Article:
strategy and they must know how this translates into goals that apply to them. This
includes discussing the company strategy and organisational values, analysing team
goals and targets, participating in collective risk identification and problem solving,
sharing and debating company information, as well as focusing on relevant strategic
and learning topics,' Jacobs argues.
He suggests that management must actively take up the role of primary
communicator. "Open and honest communication directly with the workforce, rather
than relying on unions, will allow correct and consistent messages to be
communicated.
It will also avoid the problem of not reaching staff with information in cases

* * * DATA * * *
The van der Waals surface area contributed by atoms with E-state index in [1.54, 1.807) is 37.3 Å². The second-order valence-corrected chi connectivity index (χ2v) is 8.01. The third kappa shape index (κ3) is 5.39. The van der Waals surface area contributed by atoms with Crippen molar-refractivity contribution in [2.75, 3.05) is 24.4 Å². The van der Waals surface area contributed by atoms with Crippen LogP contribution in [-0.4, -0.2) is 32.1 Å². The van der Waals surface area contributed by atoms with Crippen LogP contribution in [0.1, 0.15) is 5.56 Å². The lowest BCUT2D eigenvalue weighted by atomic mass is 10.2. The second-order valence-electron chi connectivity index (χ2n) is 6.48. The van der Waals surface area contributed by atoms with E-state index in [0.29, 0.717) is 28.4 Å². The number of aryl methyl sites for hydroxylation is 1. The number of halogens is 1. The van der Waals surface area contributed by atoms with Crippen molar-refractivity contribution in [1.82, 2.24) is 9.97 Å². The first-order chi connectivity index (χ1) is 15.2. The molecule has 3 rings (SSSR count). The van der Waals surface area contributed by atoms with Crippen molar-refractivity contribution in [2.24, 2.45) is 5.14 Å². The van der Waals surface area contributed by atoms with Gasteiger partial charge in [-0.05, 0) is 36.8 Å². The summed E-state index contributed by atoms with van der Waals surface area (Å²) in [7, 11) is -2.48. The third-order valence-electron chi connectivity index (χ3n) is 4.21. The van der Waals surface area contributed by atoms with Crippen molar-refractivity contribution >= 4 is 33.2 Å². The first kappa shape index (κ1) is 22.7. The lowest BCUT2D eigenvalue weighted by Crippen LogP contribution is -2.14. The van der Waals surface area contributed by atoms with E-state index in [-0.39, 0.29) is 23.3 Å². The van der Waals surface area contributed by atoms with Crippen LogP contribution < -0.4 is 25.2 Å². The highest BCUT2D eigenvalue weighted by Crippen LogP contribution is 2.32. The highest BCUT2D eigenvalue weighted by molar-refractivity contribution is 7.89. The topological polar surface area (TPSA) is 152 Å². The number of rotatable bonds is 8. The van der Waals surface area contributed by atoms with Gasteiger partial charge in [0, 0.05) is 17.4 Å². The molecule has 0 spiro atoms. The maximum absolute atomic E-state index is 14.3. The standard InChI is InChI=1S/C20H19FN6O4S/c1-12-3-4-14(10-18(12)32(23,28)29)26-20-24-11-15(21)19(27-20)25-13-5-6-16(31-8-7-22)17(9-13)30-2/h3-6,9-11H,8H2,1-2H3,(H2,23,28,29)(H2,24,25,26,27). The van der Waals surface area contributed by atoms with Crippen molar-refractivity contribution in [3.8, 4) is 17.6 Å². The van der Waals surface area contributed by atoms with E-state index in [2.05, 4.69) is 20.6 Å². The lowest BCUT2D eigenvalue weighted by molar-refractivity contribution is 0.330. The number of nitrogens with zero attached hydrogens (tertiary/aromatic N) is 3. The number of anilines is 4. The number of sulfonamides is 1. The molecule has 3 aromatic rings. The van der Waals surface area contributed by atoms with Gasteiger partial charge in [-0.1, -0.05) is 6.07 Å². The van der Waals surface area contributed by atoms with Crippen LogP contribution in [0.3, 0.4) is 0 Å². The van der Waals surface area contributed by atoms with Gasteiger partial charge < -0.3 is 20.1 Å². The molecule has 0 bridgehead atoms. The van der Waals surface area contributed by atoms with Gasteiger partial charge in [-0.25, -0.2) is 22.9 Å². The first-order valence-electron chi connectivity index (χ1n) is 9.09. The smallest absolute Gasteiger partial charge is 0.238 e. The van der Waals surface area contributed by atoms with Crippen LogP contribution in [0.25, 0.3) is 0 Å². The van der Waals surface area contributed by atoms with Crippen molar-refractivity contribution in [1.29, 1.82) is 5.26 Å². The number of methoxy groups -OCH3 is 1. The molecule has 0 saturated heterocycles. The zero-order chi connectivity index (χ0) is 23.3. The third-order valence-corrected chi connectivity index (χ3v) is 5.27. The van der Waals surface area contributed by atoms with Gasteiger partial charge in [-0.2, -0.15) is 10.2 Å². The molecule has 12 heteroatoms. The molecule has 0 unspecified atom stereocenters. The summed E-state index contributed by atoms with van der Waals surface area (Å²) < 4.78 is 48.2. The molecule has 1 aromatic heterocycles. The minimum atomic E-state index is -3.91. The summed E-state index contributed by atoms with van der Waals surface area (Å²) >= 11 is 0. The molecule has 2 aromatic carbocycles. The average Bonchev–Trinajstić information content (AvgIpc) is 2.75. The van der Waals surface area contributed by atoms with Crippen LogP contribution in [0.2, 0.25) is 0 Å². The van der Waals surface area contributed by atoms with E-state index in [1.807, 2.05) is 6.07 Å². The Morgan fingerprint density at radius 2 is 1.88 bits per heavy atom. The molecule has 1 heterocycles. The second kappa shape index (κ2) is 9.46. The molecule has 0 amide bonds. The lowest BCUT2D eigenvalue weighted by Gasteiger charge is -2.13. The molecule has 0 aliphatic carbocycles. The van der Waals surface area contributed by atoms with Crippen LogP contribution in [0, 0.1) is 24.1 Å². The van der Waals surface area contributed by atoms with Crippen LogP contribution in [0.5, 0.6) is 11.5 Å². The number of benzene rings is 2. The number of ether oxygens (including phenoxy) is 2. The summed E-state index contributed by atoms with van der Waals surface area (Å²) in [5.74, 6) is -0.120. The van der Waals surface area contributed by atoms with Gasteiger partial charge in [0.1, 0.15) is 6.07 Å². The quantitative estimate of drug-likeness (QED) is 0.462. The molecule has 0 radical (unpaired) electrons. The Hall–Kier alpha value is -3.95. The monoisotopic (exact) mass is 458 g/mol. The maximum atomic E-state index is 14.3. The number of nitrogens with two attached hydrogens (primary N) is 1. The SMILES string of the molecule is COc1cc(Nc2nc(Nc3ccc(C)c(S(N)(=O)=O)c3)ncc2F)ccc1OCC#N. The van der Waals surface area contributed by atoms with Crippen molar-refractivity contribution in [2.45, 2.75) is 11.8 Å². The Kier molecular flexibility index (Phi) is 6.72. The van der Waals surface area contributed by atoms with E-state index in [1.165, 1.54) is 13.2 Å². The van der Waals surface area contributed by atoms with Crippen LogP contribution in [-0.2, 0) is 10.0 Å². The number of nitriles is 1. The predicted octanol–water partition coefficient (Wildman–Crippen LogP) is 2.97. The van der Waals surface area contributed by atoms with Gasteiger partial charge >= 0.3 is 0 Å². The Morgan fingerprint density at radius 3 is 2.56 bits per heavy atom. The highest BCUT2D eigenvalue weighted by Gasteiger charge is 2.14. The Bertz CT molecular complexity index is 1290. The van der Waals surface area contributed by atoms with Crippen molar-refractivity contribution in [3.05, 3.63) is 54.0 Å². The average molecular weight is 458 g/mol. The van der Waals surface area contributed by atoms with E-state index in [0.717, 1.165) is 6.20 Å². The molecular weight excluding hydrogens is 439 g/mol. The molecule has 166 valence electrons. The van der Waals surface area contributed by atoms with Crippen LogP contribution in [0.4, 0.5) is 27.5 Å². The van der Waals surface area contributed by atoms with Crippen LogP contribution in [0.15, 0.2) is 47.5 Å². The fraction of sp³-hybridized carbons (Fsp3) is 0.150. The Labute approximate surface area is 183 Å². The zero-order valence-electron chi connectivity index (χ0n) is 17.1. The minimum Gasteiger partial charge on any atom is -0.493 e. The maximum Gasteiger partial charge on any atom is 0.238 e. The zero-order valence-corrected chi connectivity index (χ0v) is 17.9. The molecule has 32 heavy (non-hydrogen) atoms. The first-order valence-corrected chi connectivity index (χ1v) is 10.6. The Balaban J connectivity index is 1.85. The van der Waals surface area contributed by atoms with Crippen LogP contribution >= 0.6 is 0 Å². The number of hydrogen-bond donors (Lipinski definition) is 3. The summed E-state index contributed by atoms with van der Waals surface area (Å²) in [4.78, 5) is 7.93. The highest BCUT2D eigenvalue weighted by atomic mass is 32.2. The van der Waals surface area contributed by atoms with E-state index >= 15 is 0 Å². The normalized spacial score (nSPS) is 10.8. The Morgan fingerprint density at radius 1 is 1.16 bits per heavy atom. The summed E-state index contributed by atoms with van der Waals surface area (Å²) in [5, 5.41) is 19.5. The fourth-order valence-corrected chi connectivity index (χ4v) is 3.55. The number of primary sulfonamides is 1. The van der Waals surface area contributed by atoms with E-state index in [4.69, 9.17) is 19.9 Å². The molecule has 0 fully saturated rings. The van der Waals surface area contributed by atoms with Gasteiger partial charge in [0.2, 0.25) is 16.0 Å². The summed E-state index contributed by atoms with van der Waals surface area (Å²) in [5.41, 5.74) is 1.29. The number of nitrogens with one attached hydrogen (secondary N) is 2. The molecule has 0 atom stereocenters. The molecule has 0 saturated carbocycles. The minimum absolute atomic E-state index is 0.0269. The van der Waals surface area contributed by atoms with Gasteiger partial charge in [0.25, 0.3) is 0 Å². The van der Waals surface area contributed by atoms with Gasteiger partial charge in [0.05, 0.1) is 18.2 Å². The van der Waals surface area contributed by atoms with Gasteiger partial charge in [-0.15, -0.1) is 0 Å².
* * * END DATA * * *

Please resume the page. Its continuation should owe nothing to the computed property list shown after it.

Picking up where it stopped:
where staff members are dissatisfied with, or reject union leaders, and thus also their
messages. For these purposes structures need to be established throughout the
organisation to communicate the right messages. Moreover, leaders need to be
trained to communicate effectively and to deal with issues before they get out of
hand.'
Jacobs says that the aim is to foster holistic business understanding among the
workforce, through training on global, political and economic realities, labour rights
and responsibilities, sector-specific developments, new legislation, productivity and
people management.
"Lastly, employee relations practitioners, shop stewards and leaders in general
need to be up-skilled in industrial relations and conflict resolution through interactive
workshops. This will equip them to interpret trends and to identify, understand and
deal with potential conflict situations before they happen,' concludes Jacobs.